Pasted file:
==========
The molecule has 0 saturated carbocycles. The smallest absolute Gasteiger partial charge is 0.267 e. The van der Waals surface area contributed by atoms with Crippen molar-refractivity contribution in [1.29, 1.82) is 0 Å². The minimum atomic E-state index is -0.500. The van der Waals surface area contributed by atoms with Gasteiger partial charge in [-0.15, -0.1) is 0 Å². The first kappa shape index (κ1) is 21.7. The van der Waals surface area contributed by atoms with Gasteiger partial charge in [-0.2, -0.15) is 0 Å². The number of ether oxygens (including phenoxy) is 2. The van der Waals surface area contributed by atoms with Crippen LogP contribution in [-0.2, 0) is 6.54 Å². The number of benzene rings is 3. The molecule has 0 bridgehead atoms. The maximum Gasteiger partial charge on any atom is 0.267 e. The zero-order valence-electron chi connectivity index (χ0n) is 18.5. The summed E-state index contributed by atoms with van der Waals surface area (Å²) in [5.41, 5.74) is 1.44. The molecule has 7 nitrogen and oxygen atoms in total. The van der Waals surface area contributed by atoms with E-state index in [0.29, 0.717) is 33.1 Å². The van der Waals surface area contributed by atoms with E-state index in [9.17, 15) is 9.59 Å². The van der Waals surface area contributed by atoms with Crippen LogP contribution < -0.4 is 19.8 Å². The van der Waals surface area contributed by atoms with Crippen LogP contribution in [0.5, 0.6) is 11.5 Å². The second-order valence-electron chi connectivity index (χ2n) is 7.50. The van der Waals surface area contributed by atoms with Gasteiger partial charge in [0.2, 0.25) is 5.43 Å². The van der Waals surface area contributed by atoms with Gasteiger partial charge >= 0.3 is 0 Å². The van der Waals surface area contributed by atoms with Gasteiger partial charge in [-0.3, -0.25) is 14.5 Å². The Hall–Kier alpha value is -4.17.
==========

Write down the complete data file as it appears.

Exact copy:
The molecule has 0 saturated carbocycles. The smallest absolute Gasteiger partial charge is 0.267 e. The van der Waals surface area contributed by atoms with Crippen molar-refractivity contribution in [1.29, 1.82) is 0 Å². The minimum atomic E-state index is -0.500. The van der Waals surface area contributed by atoms with Gasteiger partial charge in [-0.15, -0.1) is 0 Å². The first kappa shape index (κ1) is 21.7. The van der Waals surface area contributed by atoms with Gasteiger partial charge in [-0.2, -0.15) is 0 Å². The number of ether oxygens (including phenoxy) is 2. The van der Waals surface area contributed by atoms with Crippen LogP contribution in [-0.2, 0) is 6.54 Å². The number of benzene rings is 3. The molecule has 0 bridgehead atoms. The maximum Gasteiger partial charge on any atom is 0.267 e. The zero-order valence-electron chi connectivity index (χ0n) is 18.5. The summed E-state index contributed by atoms with van der Waals surface area (Å²) in [5.41, 5.74) is 1.44. The molecule has 7 nitrogen and oxygen atoms in total. The van der Waals surface area contributed by atoms with E-state index in [0.29, 0.717) is 33.1 Å². The van der Waals surface area contributed by atoms with E-state index in [9.17, 15) is 9.59 Å². The van der Waals surface area contributed by atoms with Crippen LogP contribution < -0.4 is 19.8 Å². The van der Waals surface area contributed by atoms with Crippen LogP contribution in [0.5, 0.6) is 11.5 Å². The second-order valence-electron chi connectivity index (χ2n) is 7.50. The van der Waals surface area contributed by atoms with Gasteiger partial charge in [0.2, 0.25) is 5.43 Å². The van der Waals surface area contributed by atoms with Gasteiger partial charge >= 0.3 is 0 Å². The van der Waals surface area contributed by atoms with Gasteiger partial charge in [-0.3, -0.25) is 14.5 Å². The Hall–Kier alpha value is -4.17.